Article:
The Australian dollar fell despite the country's first back-to-back, 50-basis point interest rate hike in recent memory overnight, which also cemented the fastest run-up in rates there since 1994.
The Aussie AUD=D3 slid 1.4% to $0.677, after trading as high as $0.6895 earlier in the day. It is now down nearly 7% this year.
The dollar's strength nudged the yen down toward a 24-year low, before paring some declines. It was last at 135.705 per dollar. JPY=EBS
Eastern Europe was also feeling the heat as its countries are some of the most dependent on Russian gas. MSCI's main EM FX index hit its lowest since November 2020 with Euro-linked currencies such as the Hungarian forint HUF= , Polish zloty PLN= and Romanian leu RON= down 1.6-2.3% against the dollar.
Currency bid prices at 3:51 PM (1951 GMT) Description
U.S. Close Pct Change
+106.7900 +105.0400 Euro/Dollar
+136.3550 +135.5200 Euro/Yen
+142.3700 +138.9600 Dollar/Swiss
+0.9594 Sterling/Dollar GBP=D3
+$1.1899 Dollar/Canadian CAD=D3
World FX rates Link
Euro slumps to lowest since 2002 Link
Europe's natural gas imports from Russia Link
Reporting by Herbert Lash, additional reporting by Sinéad
Carew in New York, Marc Jones in London, Danilo Masoni in Milan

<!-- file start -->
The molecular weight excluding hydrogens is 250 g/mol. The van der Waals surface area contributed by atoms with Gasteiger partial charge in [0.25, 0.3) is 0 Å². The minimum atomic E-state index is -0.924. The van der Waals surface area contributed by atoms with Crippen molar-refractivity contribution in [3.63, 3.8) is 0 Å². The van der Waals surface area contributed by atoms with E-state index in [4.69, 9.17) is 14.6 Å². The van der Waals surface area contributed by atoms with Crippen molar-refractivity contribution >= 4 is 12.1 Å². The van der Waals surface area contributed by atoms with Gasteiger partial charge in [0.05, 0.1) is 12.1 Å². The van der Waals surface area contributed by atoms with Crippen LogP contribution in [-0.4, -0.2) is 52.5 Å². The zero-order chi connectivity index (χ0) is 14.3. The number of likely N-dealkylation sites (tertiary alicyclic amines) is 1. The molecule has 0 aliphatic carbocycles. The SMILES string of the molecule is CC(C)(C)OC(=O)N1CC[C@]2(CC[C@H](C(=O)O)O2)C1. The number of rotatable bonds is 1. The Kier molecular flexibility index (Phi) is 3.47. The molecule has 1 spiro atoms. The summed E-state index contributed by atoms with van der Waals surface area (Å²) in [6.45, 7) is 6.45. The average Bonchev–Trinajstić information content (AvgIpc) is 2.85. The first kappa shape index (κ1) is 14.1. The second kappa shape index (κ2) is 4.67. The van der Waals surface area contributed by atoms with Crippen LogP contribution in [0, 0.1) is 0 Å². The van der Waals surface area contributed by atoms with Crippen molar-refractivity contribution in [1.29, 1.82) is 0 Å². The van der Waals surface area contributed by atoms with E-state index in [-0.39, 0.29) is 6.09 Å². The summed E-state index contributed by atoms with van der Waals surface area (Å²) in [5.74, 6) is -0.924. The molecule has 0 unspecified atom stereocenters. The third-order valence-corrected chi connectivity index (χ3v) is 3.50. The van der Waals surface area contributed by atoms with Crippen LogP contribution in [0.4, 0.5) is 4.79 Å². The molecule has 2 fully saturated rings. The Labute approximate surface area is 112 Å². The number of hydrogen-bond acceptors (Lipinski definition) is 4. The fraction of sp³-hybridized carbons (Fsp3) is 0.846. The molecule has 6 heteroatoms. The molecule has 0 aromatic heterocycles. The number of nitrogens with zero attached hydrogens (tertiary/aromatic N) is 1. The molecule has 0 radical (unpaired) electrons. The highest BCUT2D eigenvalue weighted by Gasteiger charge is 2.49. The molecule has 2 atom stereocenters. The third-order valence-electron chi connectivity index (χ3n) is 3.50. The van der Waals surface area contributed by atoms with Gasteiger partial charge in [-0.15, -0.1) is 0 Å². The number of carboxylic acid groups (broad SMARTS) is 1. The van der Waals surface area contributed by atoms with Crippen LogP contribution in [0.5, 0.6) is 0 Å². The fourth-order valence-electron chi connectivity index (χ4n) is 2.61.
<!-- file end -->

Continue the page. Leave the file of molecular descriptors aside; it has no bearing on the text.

and Sruthi Shankar; Editing by Bernadette Baum, Angus MacSwan,
Deepa Babington and Mark Heinrich
Disclaimer: The XM Group entities provide execution-only service and access to our Online Trading Facility, permitting a person to view and/or use the content available on or via the website, is not intended to change or expand on this, nor does it change or expand on this. Such access and use are always subject to: (i) Terms and Conditions; (ii) Risk Warnings; and (iii) Full Disclaimer. Such content is therefore provided as no more than general information. Particularly, please be aware that the contents of our Online Trading Facility are neither a solicitation, nor an offer to enter any transactions on the financial markets. Trading on any financial market involves a significant level of risk to your capital.
All material published on our Online Trading Facility is intended for educational/informational purposes only, and does not contain – nor should it be considered as containing – financial, investment tax or trading advice and recommendations; or a record of our trading prices; or an offer of, or solicitation for, a transaction in any financial instruments; or unsolicited financial promotions to you.
Any third-party content, as well as content prepared by XM, such as: opinions, news, research, analyses, prices and other information or links to third-party sites contained on this website are provided on an “as-is” basis, as general market commentary, and do not constitute investment advice. To the extent that any content is construed as investment research, you must note and accept that the content was not intended to and has not been prepared in accordance with legal requirements designed to promote the independence of investment research and as such, it would be considered as marketing communication under the relevant laws and regulations. Please ensure that you have read and understood our Notification on Non-Independent Investment. Research and Risk Warning concerning the foregoing information, which can be accessed here.